GRANDVIEW — The first pass of 10 acres filled with more than 4,000 Ambrosia apple trees were selected for mid to late harvest from their colorful ripeness by 13 fast-moving crew members at R & H Farms starting at 6:30 a.m. on Thursday, Sept. 17.
The ruthless Labor Day windstorm which ravaged the lower valley on Sept. 7 with sustained speeds of 30 mph and gusts up to 45 mph resulted in considerable damage to the battered and beaten orchards with rows of fallen apples scattered over the ground.
“I lost almost half of the crop. You could see all the apples on the ground, and it looked pretty bad. There’s nothing we can do,” part-time farmer Rudy Hurtado described with renewed optimism while a responsive team of pickers were inspecting and removing the ripened and unharmed fruit underneath a dissipating smokey sky.
There were unripe apples mixed with bruised ones which were left on the trees to be picked during a second and possibly third pass in the upcoming weeks. Hurtado said he’s been growing Ambrosia apples for the past two years and the fruit bruises easily, effecting quality and grocery resale.
His orchard foreman reported that the golden yellow and warm red color of their Similkameen Valley of British Columbia originated apples were “really nice” and riper than most in the surrounding area.
“I sent my fruit to Washington Fruit this year and their representatives said they’re picking about three miles away and its green. They’re not even close to mine in color. I don’t know why but I did something right,” Hurtado laughed.
In early August, the first estimate for the state’s 2020‑21 apple crop predicted a crop volume of 134 million boxes (40 lbs.), on par with the previous season of 133 million boxes, according to the Washington Apple Commission.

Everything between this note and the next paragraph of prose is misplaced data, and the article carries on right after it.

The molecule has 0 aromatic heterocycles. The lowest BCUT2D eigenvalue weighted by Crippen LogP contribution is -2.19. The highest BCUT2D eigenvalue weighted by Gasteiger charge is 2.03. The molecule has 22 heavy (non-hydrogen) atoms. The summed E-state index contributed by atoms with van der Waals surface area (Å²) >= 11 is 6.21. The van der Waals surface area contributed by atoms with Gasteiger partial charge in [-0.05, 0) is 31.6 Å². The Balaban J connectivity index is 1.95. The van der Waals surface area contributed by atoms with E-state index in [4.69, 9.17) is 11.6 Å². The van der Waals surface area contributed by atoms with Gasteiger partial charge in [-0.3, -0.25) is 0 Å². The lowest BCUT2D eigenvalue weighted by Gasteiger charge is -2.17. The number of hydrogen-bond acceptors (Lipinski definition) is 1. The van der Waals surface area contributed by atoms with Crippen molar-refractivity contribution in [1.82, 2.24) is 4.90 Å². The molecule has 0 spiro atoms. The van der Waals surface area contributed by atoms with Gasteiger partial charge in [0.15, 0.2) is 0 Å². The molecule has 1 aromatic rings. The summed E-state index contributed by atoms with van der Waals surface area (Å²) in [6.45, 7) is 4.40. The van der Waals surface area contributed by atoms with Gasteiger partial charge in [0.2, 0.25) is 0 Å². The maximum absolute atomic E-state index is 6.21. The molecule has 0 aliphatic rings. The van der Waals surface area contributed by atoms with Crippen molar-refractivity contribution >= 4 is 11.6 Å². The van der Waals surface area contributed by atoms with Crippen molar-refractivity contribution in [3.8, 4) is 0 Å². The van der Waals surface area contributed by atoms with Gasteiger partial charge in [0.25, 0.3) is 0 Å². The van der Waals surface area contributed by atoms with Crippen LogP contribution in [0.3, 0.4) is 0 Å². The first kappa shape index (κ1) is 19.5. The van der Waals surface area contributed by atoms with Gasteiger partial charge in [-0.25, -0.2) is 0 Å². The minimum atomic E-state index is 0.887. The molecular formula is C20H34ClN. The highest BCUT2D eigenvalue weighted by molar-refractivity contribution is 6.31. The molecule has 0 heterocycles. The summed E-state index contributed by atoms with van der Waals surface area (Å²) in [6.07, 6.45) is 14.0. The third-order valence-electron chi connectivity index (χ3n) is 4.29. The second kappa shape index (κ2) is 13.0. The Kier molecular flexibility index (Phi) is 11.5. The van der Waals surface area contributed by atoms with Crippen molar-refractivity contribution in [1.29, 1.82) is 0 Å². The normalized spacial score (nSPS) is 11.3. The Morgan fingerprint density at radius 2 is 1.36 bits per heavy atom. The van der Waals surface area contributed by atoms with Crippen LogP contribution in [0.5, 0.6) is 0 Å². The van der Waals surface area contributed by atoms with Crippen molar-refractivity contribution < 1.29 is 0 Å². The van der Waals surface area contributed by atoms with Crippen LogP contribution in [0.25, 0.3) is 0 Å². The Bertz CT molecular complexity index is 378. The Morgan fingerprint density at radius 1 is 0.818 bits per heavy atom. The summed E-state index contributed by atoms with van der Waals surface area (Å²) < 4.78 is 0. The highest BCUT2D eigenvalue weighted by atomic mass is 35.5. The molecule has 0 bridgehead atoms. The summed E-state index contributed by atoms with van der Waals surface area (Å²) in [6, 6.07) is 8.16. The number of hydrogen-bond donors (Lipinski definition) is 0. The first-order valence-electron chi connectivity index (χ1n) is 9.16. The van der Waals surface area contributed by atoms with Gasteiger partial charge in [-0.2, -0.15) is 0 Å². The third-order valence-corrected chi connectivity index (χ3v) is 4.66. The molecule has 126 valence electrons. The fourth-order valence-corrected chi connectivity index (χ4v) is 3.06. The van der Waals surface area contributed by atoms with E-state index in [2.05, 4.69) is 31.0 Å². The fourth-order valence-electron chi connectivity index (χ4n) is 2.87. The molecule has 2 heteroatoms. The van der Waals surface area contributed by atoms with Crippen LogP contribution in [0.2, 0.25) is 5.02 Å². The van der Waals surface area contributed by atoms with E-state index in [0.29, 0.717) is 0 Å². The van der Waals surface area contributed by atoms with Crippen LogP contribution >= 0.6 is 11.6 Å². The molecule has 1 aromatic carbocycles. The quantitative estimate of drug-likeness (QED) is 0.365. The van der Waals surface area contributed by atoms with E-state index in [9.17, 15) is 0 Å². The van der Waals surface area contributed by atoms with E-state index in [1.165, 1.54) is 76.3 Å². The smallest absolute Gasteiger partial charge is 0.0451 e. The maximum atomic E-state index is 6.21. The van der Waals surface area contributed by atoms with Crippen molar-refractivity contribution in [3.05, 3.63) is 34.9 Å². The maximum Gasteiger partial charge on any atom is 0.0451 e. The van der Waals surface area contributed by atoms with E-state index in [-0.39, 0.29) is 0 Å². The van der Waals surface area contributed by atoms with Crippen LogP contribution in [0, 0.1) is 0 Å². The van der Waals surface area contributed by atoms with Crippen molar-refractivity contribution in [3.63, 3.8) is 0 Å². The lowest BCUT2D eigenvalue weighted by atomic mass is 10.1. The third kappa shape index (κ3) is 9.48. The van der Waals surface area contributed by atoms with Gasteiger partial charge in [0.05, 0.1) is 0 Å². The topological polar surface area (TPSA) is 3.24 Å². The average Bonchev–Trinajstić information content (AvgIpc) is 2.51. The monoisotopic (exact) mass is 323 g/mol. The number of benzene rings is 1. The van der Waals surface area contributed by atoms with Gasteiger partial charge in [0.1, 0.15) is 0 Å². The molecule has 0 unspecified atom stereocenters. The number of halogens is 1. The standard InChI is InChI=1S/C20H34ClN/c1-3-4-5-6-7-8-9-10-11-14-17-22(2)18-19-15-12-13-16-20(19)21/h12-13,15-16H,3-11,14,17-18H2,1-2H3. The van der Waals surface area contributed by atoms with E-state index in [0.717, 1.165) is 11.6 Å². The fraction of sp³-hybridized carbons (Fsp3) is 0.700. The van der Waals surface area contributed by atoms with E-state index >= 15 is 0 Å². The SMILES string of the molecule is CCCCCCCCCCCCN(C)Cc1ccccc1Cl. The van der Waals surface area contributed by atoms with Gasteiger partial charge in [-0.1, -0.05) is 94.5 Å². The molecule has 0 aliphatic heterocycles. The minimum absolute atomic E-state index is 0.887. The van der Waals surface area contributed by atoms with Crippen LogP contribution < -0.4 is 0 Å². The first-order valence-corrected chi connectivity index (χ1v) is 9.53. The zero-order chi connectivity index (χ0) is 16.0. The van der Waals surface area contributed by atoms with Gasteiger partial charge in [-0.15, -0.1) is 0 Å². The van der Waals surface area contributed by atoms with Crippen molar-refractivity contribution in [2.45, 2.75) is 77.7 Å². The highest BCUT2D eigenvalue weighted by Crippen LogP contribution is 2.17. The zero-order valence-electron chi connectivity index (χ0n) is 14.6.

Since the time of their initial estimate, expectations are now for a 5-10% reduction in crop volume because of the adverse weather events.
The commission reports harvest typically begins mid-August and lasts into November. Galas, the most numerous varieties, began picking in late August and have since moved on to Honeycrisp. Red Delicious, Fuji and Cosmic Crisp will be harvested in October and the season will wrap up with Granny Smith and Cripps Pink in November.
The selective grower, who has two additional plots of Pink Lady orchards on 15-17 acres in Whitstran, grafted the Ambrosia apples onto his Granny Smith trees after the market went south for the tart and crunchy green varietal, he conveyed.
Hurtado is a full-time manager with Golden Gate Hop Ranch in Prosser and has worked at the one and only company for 40 years. The passion for farming was instilled by his father at an early age and when the time was right to field his own parcel of land, he initially decided to grow cherries like his two brothers, he acknowledged.
“I started with cherries in 1999. I’m not very good growing them, so I gave up and began growing apples,” he candidly explained. “We like what we do and that’s how we got started. We just followed my dad’s path.”